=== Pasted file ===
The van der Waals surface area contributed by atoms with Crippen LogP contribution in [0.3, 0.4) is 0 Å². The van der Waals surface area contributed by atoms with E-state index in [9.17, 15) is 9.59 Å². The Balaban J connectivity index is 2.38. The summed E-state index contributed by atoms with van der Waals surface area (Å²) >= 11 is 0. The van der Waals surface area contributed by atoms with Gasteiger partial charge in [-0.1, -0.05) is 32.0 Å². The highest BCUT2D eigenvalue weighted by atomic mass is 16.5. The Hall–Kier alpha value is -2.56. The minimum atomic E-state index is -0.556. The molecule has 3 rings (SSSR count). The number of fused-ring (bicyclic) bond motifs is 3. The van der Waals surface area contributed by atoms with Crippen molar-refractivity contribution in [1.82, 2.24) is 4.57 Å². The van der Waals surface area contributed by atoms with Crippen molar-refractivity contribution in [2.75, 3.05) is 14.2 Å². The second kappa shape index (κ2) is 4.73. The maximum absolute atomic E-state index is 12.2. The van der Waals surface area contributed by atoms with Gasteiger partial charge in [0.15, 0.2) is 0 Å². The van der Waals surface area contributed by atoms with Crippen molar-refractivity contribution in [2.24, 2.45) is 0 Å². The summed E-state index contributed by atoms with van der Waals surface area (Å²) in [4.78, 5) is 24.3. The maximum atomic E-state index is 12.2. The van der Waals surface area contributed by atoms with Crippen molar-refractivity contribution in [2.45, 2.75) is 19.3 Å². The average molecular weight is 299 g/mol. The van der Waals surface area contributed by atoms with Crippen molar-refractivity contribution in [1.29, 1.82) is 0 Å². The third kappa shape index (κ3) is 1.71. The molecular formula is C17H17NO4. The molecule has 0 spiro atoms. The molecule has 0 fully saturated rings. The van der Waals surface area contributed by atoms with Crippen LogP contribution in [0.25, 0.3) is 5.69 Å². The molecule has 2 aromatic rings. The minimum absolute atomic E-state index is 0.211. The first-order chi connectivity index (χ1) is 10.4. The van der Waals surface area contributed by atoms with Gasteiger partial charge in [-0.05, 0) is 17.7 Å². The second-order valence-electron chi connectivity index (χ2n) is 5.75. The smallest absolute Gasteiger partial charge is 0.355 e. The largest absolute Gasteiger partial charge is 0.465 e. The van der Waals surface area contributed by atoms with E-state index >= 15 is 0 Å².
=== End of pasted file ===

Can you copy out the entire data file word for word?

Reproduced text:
The van der Waals surface area contributed by atoms with Crippen LogP contribution in [0.3, 0.4) is 0 Å². The van der Waals surface area contributed by atoms with E-state index in [9.17, 15) is 9.59 Å². The Balaban J connectivity index is 2.38. The summed E-state index contributed by atoms with van der Waals surface area (Å²) >= 11 is 0. The van der Waals surface area contributed by atoms with Gasteiger partial charge in [-0.1, -0.05) is 32.0 Å². The highest BCUT2D eigenvalue weighted by atomic mass is 16.5. The Hall–Kier alpha value is -2.56. The minimum atomic E-state index is -0.556. The molecule has 3 rings (SSSR count). The number of fused-ring (bicyclic) bond motifs is 3. The van der Waals surface area contributed by atoms with Crippen molar-refractivity contribution in [1.82, 2.24) is 4.57 Å². The van der Waals surface area contributed by atoms with Crippen molar-refractivity contribution in [2.75, 3.05) is 14.2 Å². The second kappa shape index (κ2) is 4.73. The maximum absolute atomic E-state index is 12.2. The van der Waals surface area contributed by atoms with Gasteiger partial charge in [0.15, 0.2) is 0 Å². The van der Waals surface area contributed by atoms with Crippen molar-refractivity contribution in [2.24, 2.45) is 0 Å². The summed E-state index contributed by atoms with van der Waals surface area (Å²) in [4.78, 5) is 24.3. The maximum atomic E-state index is 12.2. The van der Waals surface area contributed by atoms with Crippen molar-refractivity contribution in [2.45, 2.75) is 19.3 Å². The average molecular weight is 299 g/mol. The van der Waals surface area contributed by atoms with Crippen molar-refractivity contribution in [1.29, 1.82) is 0 Å². The third kappa shape index (κ3) is 1.71. The molecular formula is C17H17NO4. The molecule has 0 spiro atoms. The molecule has 0 fully saturated rings. The van der Waals surface area contributed by atoms with Crippen LogP contribution in [0.25, 0.3) is 5.69 Å². The molecule has 2 aromatic rings. The minimum absolute atomic E-state index is 0.211. The first-order chi connectivity index (χ1) is 10.4. The van der Waals surface area contributed by atoms with Gasteiger partial charge in [-0.05, 0) is 17.7 Å². The second-order valence-electron chi connectivity index (χ2n) is 5.75. The smallest absolute Gasteiger partial charge is 0.355 e. The largest absolute Gasteiger partial charge is 0.465 e. The van der Waals surface area contributed by atoms with E-state index >= 15 is 0 Å².